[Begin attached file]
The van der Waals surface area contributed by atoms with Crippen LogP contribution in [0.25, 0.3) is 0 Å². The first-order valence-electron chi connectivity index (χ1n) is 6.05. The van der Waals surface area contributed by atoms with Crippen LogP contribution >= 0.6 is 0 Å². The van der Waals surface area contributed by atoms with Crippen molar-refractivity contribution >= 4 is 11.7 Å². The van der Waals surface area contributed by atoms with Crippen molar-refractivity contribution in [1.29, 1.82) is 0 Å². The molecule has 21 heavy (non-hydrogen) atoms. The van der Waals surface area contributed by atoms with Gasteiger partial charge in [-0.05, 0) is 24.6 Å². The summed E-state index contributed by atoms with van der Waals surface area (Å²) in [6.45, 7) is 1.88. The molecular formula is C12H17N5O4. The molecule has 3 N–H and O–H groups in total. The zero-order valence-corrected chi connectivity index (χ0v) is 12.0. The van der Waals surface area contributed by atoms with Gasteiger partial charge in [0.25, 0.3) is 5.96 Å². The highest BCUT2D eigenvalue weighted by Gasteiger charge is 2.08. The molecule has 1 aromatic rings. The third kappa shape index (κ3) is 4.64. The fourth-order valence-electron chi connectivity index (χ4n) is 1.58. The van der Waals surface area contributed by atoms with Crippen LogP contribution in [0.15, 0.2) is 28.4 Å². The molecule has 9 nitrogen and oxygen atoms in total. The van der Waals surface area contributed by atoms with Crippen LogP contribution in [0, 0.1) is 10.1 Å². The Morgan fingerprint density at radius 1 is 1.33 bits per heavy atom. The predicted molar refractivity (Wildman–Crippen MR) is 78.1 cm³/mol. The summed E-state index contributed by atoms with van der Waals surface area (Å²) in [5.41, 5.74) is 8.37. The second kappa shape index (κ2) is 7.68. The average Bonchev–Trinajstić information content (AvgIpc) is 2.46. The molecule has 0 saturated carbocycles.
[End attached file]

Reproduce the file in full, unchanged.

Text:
The van der Waals surface area contributed by atoms with Crippen LogP contribution in [0.25, 0.3) is 0 Å². The first-order valence-electron chi connectivity index (χ1n) is 6.05. The van der Waals surface area contributed by atoms with Crippen LogP contribution >= 0.6 is 0 Å². The van der Waals surface area contributed by atoms with Crippen molar-refractivity contribution >= 4 is 11.7 Å². The van der Waals surface area contributed by atoms with Crippen molar-refractivity contribution in [1.29, 1.82) is 0 Å². The molecule has 21 heavy (non-hydrogen) atoms. The van der Waals surface area contributed by atoms with Gasteiger partial charge in [-0.05, 0) is 24.6 Å². The summed E-state index contributed by atoms with van der Waals surface area (Å²) in [6.45, 7) is 1.88. The molecular formula is C12H17N5O4. The molecule has 3 N–H and O–H groups in total. The zero-order valence-corrected chi connectivity index (χ0v) is 12.0. The van der Waals surface area contributed by atoms with Gasteiger partial charge in [0.25, 0.3) is 5.96 Å². The highest BCUT2D eigenvalue weighted by Gasteiger charge is 2.08. The molecule has 1 aromatic rings. The third kappa shape index (κ3) is 4.64. The fourth-order valence-electron chi connectivity index (χ4n) is 1.58. The van der Waals surface area contributed by atoms with Crippen LogP contribution in [0.15, 0.2) is 28.4 Å². The molecule has 9 nitrogen and oxygen atoms in total. The van der Waals surface area contributed by atoms with Crippen LogP contribution in [0, 0.1) is 10.1 Å². The Morgan fingerprint density at radius 1 is 1.33 bits per heavy atom. The predicted molar refractivity (Wildman–Crippen MR) is 78.1 cm³/mol. The summed E-state index contributed by atoms with van der Waals surface area (Å²) in [5.41, 5.74) is 8.37. The second kappa shape index (κ2) is 7.68. The average Bonchev–Trinajstić information content (AvgIpc) is 2.46. The molecule has 0 saturated carbocycles.